Floods, followed by more floods, followed by snow, followed by ice... 2012 and early 2013 have been
notable mainly for appalling weather. Yesterday, for instance, roads were closed across the region after sheet ice made driving almost impossible and there were dozens of accidents. The impact was twofold – potentially tragic for those directly affected and frustrating and ultimately costly for almost everyone else caught up in the ensuing chaos.
It used to be the case that such events could be dismissed as one-offs; something to be borne with stoicism because, chances were, if it happened this year or this month, it would not happen again next. Increasingly, however, that seems to be changing. We have now had to cope with flooding on a number of occasions across just a few months. July, November and December have all seen disruptive and damaging incidents because of heavy and persistent rain.
Winters too have recently been colder – or with significantly colder spells. The disruption, in our part of the country, has, thankfully, not been as serious as for some. But there have been school closures, stay-at-home workers, damaged road surfaces, accidents and a negative effect on farming – all of which have a cost attached. Britain’s reaction to bad winter weather is almost a national joke. But it is not as funny as it used to be. Where other nations manage to keep major transport links running through snow and ice ours grind to a halt. That is excusable when the heavy snow hits only one year in ten. It is less acceptable, either to Britons or to foreign visitors, when it happens year after year.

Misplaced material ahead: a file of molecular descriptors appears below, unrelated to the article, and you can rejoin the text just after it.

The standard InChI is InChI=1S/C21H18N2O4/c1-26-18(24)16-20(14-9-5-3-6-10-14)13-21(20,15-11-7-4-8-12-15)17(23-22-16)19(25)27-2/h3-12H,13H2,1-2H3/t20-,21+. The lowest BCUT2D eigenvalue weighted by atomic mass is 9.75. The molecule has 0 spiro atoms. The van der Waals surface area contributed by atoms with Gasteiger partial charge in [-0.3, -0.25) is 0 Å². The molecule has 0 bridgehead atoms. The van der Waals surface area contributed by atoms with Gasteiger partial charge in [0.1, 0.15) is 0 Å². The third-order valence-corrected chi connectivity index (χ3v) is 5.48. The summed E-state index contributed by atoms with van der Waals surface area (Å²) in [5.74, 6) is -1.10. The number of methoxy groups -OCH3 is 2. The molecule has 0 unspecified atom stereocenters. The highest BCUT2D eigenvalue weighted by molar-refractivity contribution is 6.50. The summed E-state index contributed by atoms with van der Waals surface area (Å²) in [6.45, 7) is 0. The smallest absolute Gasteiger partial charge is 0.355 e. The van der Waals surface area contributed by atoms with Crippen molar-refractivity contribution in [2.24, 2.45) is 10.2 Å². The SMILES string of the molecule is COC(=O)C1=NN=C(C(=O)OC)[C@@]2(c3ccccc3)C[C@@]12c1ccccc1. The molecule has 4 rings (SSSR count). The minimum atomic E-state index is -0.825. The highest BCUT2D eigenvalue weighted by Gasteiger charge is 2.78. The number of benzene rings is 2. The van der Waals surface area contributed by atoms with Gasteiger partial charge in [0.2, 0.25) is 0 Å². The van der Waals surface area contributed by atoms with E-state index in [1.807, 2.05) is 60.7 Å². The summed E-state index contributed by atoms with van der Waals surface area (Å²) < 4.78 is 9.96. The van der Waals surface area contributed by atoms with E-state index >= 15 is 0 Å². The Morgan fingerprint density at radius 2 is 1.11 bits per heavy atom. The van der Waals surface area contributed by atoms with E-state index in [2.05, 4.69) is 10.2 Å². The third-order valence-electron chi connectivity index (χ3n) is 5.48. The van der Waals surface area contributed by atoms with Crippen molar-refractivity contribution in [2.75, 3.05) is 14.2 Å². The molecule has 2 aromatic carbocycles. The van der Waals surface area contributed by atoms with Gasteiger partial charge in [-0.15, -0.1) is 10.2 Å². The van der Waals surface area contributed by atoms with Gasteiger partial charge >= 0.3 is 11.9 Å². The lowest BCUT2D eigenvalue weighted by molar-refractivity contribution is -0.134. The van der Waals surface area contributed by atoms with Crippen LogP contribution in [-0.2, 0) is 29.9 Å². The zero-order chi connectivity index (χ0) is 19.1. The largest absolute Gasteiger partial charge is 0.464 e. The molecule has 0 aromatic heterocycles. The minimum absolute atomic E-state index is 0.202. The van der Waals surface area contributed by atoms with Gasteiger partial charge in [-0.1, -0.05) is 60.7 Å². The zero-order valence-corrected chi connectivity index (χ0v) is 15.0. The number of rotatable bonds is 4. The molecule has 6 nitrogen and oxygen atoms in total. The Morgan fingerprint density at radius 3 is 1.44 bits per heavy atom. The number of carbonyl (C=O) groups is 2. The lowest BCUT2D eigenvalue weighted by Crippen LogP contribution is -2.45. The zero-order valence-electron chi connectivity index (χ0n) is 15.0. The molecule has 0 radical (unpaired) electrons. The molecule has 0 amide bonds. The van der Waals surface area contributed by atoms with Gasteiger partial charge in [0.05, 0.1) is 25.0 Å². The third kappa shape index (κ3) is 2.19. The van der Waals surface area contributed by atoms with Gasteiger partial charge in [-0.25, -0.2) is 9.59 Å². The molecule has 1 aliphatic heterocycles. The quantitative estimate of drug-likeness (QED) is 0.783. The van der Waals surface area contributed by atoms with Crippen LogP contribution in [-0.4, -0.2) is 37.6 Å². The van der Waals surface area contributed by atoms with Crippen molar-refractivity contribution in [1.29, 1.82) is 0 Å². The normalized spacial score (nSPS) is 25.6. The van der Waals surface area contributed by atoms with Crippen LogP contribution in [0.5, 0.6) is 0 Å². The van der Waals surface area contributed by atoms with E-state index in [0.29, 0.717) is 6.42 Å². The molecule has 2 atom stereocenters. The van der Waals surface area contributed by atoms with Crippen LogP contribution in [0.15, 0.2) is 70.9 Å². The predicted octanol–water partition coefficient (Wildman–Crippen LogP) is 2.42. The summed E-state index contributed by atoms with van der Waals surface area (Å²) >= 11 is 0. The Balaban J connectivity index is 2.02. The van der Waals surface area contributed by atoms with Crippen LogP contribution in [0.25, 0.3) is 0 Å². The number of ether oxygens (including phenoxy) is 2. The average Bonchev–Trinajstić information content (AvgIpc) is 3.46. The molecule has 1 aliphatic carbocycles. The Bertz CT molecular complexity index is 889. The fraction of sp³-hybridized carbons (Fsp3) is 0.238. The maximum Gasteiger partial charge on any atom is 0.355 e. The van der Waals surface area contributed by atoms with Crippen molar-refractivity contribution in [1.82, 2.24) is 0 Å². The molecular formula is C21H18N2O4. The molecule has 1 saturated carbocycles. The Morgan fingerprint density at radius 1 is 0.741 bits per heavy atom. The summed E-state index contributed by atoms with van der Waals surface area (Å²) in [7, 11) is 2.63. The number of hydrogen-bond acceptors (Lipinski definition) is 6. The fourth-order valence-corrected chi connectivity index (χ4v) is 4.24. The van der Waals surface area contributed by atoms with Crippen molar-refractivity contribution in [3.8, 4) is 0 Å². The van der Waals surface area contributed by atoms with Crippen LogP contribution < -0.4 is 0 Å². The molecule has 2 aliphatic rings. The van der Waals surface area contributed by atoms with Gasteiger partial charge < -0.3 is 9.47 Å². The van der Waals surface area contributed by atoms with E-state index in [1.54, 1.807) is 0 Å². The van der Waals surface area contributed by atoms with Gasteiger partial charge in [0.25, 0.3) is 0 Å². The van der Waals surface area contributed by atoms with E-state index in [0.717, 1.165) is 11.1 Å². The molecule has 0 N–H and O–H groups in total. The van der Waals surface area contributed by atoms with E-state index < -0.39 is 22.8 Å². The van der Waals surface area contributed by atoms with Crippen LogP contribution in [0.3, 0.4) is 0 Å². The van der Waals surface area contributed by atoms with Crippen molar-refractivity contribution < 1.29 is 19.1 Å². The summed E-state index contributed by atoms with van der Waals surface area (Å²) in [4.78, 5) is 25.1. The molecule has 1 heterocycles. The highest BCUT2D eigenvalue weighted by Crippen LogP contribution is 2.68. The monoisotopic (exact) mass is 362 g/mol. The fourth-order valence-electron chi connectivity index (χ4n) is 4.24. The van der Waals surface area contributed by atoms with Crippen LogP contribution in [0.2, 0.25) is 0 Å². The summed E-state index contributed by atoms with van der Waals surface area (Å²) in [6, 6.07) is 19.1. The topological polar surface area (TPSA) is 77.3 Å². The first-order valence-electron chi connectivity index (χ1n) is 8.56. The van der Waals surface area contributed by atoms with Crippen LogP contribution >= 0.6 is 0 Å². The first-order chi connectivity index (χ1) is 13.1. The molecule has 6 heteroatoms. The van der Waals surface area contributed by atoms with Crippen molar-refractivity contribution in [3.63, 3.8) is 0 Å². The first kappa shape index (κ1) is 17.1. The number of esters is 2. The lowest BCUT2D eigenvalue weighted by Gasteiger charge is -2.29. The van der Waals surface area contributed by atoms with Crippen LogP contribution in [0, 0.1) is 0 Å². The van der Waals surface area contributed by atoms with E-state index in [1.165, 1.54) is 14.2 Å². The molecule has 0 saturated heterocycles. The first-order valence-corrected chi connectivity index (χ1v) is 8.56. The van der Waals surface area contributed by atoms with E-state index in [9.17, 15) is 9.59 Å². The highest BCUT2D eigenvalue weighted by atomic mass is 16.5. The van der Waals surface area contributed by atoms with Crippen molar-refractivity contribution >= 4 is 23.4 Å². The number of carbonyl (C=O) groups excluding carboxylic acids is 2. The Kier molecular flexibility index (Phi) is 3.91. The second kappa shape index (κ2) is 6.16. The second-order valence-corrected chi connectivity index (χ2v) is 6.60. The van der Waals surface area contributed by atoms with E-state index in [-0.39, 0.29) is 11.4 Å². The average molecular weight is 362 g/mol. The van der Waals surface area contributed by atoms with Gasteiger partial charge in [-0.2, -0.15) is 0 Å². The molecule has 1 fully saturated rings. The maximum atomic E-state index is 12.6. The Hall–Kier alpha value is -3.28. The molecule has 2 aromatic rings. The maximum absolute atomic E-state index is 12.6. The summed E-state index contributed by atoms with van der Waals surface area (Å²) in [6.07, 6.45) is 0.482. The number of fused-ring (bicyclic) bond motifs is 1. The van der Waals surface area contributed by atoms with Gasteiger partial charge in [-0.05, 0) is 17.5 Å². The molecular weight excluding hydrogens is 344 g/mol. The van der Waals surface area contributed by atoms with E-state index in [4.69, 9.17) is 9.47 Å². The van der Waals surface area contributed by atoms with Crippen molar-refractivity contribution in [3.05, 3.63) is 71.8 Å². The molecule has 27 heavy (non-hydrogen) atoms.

As one New Yorker, held up for hours at Heathrow, remarked earlier this month, after snowfall grounded all flights, “back home this would be considered a nice spring day. Here it brings everything to a halt.”
It is, of course, far easier to cope with snow when it comes every single year and you have the equipment and, perhaps as importantly, the mind-set to manage your way through. Far harder when events apparently take you by surprise. The same can be said of monsoon-like rains, heatwaves and other weather-related events. So isn’t it time that we in Britain, and that includes the South West, worked up more robust plans to cope with winter snow, heavy rain and any other dramatic climate related problems?
Yesterday we reported cutbacks to flood defence spending. That is just the kind of foolish, short-
termism that we do not need given the experiences of recent years. Unless we are happy to put up with endless school closures affecting our children’s education, traffic chaos because roads cannot be cleared of ice, business disrupted by the non-appearance of staff and vital infrastructure rendered useless by bad weather, we need to prepare for more of the same, year in and year out. And learn to cope far, far better than we do now.